Though it’s under new ownership after nearly going under in 2009, Chrysler (FIATY.PK) has remained a mainstay of the Big Three — the small circle of automakers based in Detroit, Michigan. Along with General Motors (NYSE:GM) and Ford (NYSE:F), the three companies were — and still are — the largest automakers in North America. More recently, the trio have become known as the Detroit Three, due to their geographic proximity to one another, and not surprisingly, their residency in Michigan’s largest city.
However, the Detroit Three might soon become the Detroit Two, if Chrysler’s new parent Fiat acts on its interest in moving the company to the fair state of Tennessee. Reportedly, state officials are trying to romance Fiat’s CEO Sergio Marchionne into putting Fiat’s joint headquarters with Chrysler in the Volunteer State. Following meetings with Tennessee governor Bill Haslam, Marchionne said Tennessee officials have been “working me over pretty well.”
Marchionne was in the state to attend the ribbon cutting of an expansion of a Fiat subsidiary plant in Pulaski. However, when asked rhetorically where they would prefer the headquarters to be, Haslam replied: “I vote right here.”
Fiat currently calls Turin, Italy, its headquarters, but since the merger with Chrysler — which could be completed by next year — speculation has been that Fiat might move its own headquarters to the U.S. and provide a new agency that would manage both Fiat and Chrysler.
“Tenneessee is a wonderful state,” said David Cole, chairman emeritus of the Center for Automotive Research, a top industry think-tank in Ann Arbor, Mich. “It’s more centrally located than Detroit, it has a great tax structure, and it’s a nice place to do business.” However, Cole — the son of former GM president Ed Cole — stands by Michigan and its role as the automotive hub in the U.S.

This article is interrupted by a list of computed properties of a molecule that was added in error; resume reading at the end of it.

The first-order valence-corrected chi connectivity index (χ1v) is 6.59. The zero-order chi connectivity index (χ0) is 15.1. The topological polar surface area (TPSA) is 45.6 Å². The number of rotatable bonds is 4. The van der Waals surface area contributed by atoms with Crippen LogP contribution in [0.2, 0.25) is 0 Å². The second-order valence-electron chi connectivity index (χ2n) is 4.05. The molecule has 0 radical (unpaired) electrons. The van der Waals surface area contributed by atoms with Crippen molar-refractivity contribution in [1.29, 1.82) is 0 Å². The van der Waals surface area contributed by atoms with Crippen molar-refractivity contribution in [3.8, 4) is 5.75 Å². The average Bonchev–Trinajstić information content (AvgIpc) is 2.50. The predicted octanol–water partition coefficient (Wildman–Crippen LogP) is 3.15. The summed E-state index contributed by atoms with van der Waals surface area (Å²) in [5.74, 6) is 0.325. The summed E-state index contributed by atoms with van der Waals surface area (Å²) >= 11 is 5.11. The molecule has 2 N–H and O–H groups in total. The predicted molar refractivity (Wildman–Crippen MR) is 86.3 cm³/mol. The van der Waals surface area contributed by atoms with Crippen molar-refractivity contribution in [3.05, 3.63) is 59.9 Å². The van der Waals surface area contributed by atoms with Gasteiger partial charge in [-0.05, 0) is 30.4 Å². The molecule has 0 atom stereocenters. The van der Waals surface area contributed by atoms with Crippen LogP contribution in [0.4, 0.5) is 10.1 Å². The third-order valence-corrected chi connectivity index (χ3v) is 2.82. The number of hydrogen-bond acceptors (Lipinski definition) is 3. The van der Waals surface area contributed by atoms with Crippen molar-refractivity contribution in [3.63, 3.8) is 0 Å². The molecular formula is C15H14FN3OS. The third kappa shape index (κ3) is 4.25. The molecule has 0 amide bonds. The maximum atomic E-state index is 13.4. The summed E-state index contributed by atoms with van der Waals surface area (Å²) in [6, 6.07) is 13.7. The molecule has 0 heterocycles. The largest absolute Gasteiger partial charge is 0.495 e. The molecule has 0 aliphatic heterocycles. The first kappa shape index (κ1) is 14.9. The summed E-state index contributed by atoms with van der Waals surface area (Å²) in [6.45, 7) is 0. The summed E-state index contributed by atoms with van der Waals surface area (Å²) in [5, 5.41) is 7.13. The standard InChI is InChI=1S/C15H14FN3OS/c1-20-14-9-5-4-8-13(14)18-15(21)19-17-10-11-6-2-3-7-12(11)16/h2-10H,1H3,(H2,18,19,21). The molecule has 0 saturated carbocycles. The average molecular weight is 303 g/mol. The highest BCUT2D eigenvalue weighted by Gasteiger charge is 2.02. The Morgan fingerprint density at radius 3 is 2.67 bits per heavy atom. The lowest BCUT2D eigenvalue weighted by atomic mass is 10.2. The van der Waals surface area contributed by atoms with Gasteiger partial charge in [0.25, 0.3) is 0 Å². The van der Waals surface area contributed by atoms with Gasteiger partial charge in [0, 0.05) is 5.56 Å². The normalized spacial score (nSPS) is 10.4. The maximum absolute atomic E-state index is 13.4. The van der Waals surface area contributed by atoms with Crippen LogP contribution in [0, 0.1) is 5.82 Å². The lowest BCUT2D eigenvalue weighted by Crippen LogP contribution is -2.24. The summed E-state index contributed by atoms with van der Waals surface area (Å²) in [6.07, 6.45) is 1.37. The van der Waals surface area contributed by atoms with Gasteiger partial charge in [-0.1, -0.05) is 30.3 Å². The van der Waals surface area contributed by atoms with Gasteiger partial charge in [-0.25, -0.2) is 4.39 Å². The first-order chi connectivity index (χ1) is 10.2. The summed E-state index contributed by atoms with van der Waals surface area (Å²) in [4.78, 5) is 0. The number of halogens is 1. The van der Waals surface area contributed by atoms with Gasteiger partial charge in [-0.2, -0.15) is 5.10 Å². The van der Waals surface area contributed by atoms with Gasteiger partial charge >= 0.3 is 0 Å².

“The whole environment here is automotive,” he said. “Companies benefit when they are in a place where the center of gravity is around their business. But you never know with Sergio. He’s a tough one to predict.”
The move wouldn’t be completely unorthodox for Fiat, or Chrysler. Volkswagen (VLKAY.PK) has a full-blown manufacturing plant in Chattanooga, and Toyota (NYSE:TM) has a suppler in Jackson that provides casted aluminum components for the automaker. Increasingly, companies are looking to the south to meet their manufacturing needs, spurred by more favorable tax codes, cheaper labor, and as Cole noted, a more central location.
However, Cole is not convinced that Marchionne will follow suit. “I know Sergio, and he’s not going to say they have to be in Michigan automatically. He’s probably not going to commit without some gamesmanship going on first, to see what kind of a deal he can get on incentives. But my guess is that in the end, it’s going to be in Michigan.”
It will likely come down to a “bidding” style war between the two states. By playing one off the other, Marchionne will be able to secure the best deal for the company. Given the mass exodus of automakers from Detroit, the state will likely be willing to bargain for Chrysler’s sustained citizenship.